13. I've always been a sucker for a good autobiographical graphic novel, and this one is no exception. This will appeal to fans of Fun Home and Persepolis. The narrative is brisk and the no-nonsense tone, with its utter lack of self-pity, underscores the resilience of the women in this tale. A perfect read on Women's Day!

    14. I was in tears after reading this book. I feel this is a story we can all relate to regardless of whether our great grandmother was a soviet revolutionary or not. Microcosm publishing never disappoints.

    15. I'm really glad I read this graphic novel. This helped me take a look and learn about how life in Russia was for many during the 20th century. I never really learned much about Russian history in school and I'm glad I was able to read Lola and Julia's story. The illustrations really added to Lola's memoir and helped me understand her life better. Was a really great read!

    16. Two stories woven together - one of the author's grandmother coming of age in the USSR, and the other of the author finding similarities in personality and experiences.I loved the historical element. A glimpse at life in the Soviet Union in the mid-20th century.I did not care as much for the autobiographical element. It was interesting, but the stories of her grandmother would have stood well on their own.

    17. Basically, this graphic novel combines the story lines of the life of a grandmother and granddaughter. While the grandmother is totally fascinating and all the events in her life make for a thoughtful story, the granddaughter is quite unremarkable and, in my humble opinion, should have given the grandma the true central role that she deserved.

    18. So very Microcosm. Isn't Communism the best? I suppose so. Clearly a labor of love, a story of the author's great-grandma and the author's own journey to being a political person in her own right, inspired by that journey. Soce? Soviet Russia was weird, man. It's weird to believe in a cause that in so ways takes your life and even betrays you. And then inspires your great-grandkids to give themselves to a cause that might well do the same. A bit starry-eyed. Politics, man. That's what I learned. [...]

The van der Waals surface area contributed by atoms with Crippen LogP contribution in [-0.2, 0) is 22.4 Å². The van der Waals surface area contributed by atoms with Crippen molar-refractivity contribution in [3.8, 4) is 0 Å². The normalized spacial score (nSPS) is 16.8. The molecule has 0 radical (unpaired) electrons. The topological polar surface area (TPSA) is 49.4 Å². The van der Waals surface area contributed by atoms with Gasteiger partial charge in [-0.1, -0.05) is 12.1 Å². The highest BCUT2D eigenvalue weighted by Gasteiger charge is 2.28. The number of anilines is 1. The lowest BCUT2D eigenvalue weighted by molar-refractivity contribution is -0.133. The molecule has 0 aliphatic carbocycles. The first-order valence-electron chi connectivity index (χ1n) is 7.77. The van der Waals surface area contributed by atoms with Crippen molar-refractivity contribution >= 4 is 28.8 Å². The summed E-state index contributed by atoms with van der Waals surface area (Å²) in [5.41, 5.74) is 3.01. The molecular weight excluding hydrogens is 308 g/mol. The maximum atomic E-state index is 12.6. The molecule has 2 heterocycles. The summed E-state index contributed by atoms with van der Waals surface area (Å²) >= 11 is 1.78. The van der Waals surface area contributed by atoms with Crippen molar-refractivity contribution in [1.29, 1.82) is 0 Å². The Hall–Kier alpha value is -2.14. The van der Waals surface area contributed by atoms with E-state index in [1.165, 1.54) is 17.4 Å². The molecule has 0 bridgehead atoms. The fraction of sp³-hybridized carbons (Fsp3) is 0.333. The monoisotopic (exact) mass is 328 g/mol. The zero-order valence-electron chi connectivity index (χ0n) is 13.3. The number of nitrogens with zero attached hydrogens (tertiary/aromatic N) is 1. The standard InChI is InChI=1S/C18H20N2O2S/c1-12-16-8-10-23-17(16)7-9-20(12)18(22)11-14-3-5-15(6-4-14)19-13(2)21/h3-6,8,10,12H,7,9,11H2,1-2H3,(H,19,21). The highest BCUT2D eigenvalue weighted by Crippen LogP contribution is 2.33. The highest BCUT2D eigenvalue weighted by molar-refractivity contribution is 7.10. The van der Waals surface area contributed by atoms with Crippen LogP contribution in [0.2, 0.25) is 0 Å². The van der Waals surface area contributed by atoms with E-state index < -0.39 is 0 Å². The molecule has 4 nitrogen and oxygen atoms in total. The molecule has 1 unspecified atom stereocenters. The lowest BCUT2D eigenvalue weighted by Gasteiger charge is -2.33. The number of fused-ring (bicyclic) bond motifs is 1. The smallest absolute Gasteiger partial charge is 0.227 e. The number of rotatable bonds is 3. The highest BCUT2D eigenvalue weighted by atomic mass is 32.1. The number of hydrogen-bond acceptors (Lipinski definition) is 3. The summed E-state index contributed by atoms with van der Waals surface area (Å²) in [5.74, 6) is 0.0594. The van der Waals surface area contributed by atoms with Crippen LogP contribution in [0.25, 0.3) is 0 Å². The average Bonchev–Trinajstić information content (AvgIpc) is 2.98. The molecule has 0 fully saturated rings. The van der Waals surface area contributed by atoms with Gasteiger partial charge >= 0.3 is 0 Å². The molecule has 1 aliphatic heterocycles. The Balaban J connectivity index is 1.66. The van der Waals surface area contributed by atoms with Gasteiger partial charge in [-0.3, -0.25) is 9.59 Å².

19. LOVE LOVE LOVE LOVE LOVE! Any student who can handle the language and the war illustrations should absolutely read this graphic novel. This would be a great companion novel for Audacity. Awesome read for anyone 14+Language: F word used several times, other strong language occasionallyViolence: Illustrated but not with overly graphic detailSex: implied but not detailedDrugs: alcohol references

    20. Wild times to live through and learn more about (wasn't aware the Chechens collaborated with the Nazis), but not sure of the ending's themes which feel a bit out of left field, particularly the interest in communism.

    21. There is a big story (with a lot of heart) in this little book. Very nicely done and touching. I recommend it.

    22. Soviet Daughter by Julia Alekseyeva intertwines the 100-year life of Alekseyeva's great-grandmother, Lola, starting at the turn of the 20th century (1910), and Julia's life, starting with the immigration of her family from Ukraine to Chicago (1992). As the brutal events of the 20th century rip apart Lola's family, young Julia struggles to fit in as a foreigners, an immigrant, and a Jew in Chicago. Having difficulty connecting to her mother or her grandmother, both of whom suffer from what I call [...]